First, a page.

Ransomware strains that targeted the CIS for 2021

Ransomware CIS 2021 BigBobRoss CryptConsole Cryakl Phobos CrySIS

This year has been challenging for businesses, especially with the pandemic outbreak. Several threat actors have taken advantage of executing cyberattacks against organizations worldwide, ransomware being the most common type. System of government such as the Commonwealth of Independent States (CIS) also failed to avoid such unfortunate occurrences of attacks for this year.  

 

Businesses that operate inside the CIS have been the targets of non-prevalent ransomware threat groups. 

 

Described below is the overview of five ransomware strains that targeted organizations within the CIS for this year, 2021. 

 

The BigBobRoss

The BigBobRoss malware began its activities in 2018 and still is active as of today. It is mainly distributed via cracking of Remote Desktop Protocol or RDP passwords. This ransomware will show the operator technical information upon being launched and the key for subsequent file decryption. 

Once encrypted, the folders’ contents will contain the email addresses of cybercriminals, and the IDs of the victims will be shown at the beginning of each file. The original name, extension, and the extension added by the ransomware will also follow. There will also be notes added to each folder that contains the details of the threat actor. 

The program used for encryption will be the AES symmetric algorithm with a 128-bit key in ECB mode from the CryptoPP cryptographic library. 

 

The CrySIS aka Dharma

CrySIS ransomware began in 2016 and remains active today. It is distributed via a Ransomware-as-a-Service (RaaS) affiliate program and is written in /C ++ while compiled in MS Visual Studio. 

With the use of the AES-256 algorithm in CBC mode, this malware can encrypt files. Once launched, it can produce a 256-bit AES key encrypted using the RSA-1024 algorithm, along with the threat actor’s public key enclosed in the Trojan’s body. Each file will be encrypted with the mentioned AES key and a newly generated 128-bit initialization vector (IV). 

CrySIS’s usual mode of attack is through an unauthorized RDP access wherein credentials are cracked via brute force and then remotely connected to the victim’s device. The Trojan will then be operated manually.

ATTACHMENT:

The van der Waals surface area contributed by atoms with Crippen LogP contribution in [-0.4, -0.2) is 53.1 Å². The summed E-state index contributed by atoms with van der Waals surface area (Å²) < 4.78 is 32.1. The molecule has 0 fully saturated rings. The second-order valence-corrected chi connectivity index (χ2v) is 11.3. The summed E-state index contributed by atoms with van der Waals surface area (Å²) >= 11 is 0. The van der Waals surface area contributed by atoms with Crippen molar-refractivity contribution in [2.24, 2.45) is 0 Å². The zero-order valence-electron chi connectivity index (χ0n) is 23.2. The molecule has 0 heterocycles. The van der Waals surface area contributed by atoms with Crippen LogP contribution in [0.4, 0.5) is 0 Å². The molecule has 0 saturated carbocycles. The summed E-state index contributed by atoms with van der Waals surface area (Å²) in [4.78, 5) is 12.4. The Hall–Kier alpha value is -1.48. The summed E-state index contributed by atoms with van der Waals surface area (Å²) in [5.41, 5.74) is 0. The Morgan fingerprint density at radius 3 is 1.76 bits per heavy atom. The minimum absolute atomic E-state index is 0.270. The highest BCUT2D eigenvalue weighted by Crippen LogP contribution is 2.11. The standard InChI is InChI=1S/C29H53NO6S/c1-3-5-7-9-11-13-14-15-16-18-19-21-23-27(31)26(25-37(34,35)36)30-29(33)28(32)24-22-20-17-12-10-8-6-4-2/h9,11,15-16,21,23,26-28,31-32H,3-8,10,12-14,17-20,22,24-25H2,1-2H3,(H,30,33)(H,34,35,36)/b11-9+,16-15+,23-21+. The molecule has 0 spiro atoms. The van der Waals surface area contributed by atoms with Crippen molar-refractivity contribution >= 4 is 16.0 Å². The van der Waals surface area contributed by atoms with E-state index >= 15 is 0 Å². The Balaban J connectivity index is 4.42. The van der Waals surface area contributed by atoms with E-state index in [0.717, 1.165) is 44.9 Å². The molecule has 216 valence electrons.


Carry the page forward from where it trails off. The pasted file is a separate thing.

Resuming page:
The Phobos

Being around since 2017, the Phobos ransomware could be similar to CrySIS ransomware in some ways. This ransomware is also disseminated via a RaaS affiliate program, and its usual attack mode is through unauthorized RDP access. 

Like CrySIS, this ransomware is also written in C/C++ and collected in MS Visual Studio. The AES-256-CBC algorithm is applied for file encryption, while the RSA-1024 public key in the malware’s body is used to encrypt the AES key. 

 

The Cryakl

This ransomware’s first version was found in April 2014, making it the oldest ransomware in this overview. The Cryakl ransomware is also distributed via an affiliate program and uses RDP as its most common attack mode. It supports a graphical interface, and the threat actor manually configures the settings through the program window. This ransomware is written in Delphi and uses a custom symmetric cipher to encrypt the victim’s files while uses the RSA algorithm in encrypting the key. 

 

The CryptConsole

The CyrptConsole Ransomware is reported to still be active until today. This ransomware is written in C# and employs .NET libraries for encryption. Like the other ransomware in this overview, cracking the RDP password is how this ransomware is distributed. Two key and IV pairs are generated for this ransomware’s encryption written to a text file.  

The threat actor will run the ransomware after gaining access to the RDP. They will then save the file for themselves and will delete it from the victim’s computer. With the use of symmetric AES algorithm, the encryption of the ransomware will be performed.  

 

Conclusion 

Many threats that exist in the CIS are reported to still be active in development. Some have shut down only to reappear with an enhanced way of attacking. 

The most common vector of malware distributions against the CIS is through penetrating the RDP of the victims’ network. Security researchers advise affected victims to create strong password combinations for domain accounts and regularly modify these passwords. Blocking the RDP access from the internet is also highly recommended. And in connecting to corporate networks, using VPN is a good technique. 

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